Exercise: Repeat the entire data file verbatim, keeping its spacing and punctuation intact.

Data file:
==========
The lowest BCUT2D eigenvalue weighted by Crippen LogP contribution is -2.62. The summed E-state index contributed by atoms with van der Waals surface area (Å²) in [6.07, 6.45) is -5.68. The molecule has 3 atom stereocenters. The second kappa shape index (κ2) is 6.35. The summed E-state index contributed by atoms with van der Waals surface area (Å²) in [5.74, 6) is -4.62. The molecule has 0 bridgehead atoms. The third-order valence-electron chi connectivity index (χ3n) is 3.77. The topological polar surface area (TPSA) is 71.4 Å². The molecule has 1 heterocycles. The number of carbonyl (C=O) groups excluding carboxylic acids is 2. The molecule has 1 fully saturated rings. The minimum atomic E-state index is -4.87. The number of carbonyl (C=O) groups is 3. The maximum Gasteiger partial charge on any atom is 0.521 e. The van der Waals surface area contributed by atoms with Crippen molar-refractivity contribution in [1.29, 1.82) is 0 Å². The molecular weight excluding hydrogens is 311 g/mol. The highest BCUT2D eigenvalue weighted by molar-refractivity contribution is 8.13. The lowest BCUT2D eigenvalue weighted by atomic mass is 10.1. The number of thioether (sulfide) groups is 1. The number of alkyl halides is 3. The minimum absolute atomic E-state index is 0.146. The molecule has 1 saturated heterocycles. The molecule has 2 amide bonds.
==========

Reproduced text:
The lowest BCUT2D eigenvalue weighted by Crippen LogP contribution is -2.62. The summed E-state index contributed by atoms with van der Waals surface area (Å²) in [6.07, 6.45) is -5.68. The molecule has 3 atom stereocenters. The second kappa shape index (κ2) is 6.35. The summed E-state index contributed by atoms with van der Waals surface area (Å²) in [5.74, 6) is -4.62. The molecule has 0 bridgehead atoms. The third-order valence-electron chi connectivity index (χ3n) is 3.77. The topological polar surface area (TPSA) is 71.4 Å². The molecule has 1 heterocycles. The number of carbonyl (C=O) groups excluding carboxylic acids is 2. The molecule has 1 fully saturated rings. The minimum atomic E-state index is -4.87. The number of carbonyl (C=O) groups is 3. The maximum Gasteiger partial charge on any atom is 0.521 e. The van der Waals surface area contributed by atoms with Crippen molar-refractivity contribution in [1.29, 1.82) is 0 Å². The molecular weight excluding hydrogens is 311 g/mol. The highest BCUT2D eigenvalue weighted by molar-refractivity contribution is 8.13. The lowest BCUT2D eigenvalue weighted by atomic mass is 10.1. The number of thioether (sulfide) groups is 1. The number of alkyl halides is 3. The minimum absolute atomic E-state index is 0.146. The molecule has 1 saturated heterocycles. The molecule has 2 amide bonds.